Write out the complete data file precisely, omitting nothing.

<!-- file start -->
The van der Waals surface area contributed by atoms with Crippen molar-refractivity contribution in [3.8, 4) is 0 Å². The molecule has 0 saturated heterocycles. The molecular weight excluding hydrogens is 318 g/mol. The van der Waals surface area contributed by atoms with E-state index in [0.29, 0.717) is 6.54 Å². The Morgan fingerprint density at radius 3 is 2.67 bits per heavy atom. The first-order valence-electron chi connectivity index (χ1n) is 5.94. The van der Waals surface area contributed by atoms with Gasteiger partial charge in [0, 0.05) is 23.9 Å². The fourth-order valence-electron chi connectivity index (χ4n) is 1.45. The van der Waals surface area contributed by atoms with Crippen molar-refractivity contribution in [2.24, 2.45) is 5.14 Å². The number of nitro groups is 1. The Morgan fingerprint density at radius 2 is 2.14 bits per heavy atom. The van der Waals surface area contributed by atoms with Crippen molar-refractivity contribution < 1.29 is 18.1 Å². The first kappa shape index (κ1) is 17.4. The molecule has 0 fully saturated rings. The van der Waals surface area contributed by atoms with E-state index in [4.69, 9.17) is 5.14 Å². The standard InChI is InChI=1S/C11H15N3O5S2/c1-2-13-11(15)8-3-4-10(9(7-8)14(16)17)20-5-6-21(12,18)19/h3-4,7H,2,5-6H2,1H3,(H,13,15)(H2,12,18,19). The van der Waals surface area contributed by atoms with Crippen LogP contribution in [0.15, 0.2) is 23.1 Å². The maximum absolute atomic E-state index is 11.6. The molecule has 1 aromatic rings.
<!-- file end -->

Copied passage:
The van der Waals surface area contributed by atoms with Crippen molar-refractivity contribution in [3.8, 4) is 0 Å². The molecule has 0 saturated heterocycles. The molecular weight excluding hydrogens is 318 g/mol. The van der Waals surface area contributed by atoms with E-state index in [0.29, 0.717) is 6.54 Å². The Morgan fingerprint density at radius 3 is 2.67 bits per heavy atom. The first-order valence-electron chi connectivity index (χ1n) is 5.94. The van der Waals surface area contributed by atoms with Gasteiger partial charge in [0, 0.05) is 23.9 Å². The fourth-order valence-electron chi connectivity index (χ4n) is 1.45. The van der Waals surface area contributed by atoms with Crippen molar-refractivity contribution in [2.24, 2.45) is 5.14 Å². The number of nitro groups is 1. The Morgan fingerprint density at radius 2 is 2.14 bits per heavy atom. The van der Waals surface area contributed by atoms with Crippen molar-refractivity contribution < 1.29 is 18.1 Å². The first kappa shape index (κ1) is 17.4. The molecule has 0 fully saturated rings. The van der Waals surface area contributed by atoms with E-state index in [4.69, 9.17) is 5.14 Å². The standard InChI is InChI=1S/C11H15N3O5S2/c1-2-13-11(15)8-3-4-10(9(7-8)14(16)17)20-5-6-21(12,18)19/h3-4,7H,2,5-6H2,1H3,(H,13,15)(H2,12,18,19). The van der Waals surface area contributed by atoms with Crippen LogP contribution in [0.15, 0.2) is 23.1 Å². The maximum absolute atomic E-state index is 11.6. The molecule has 1 aromatic rings.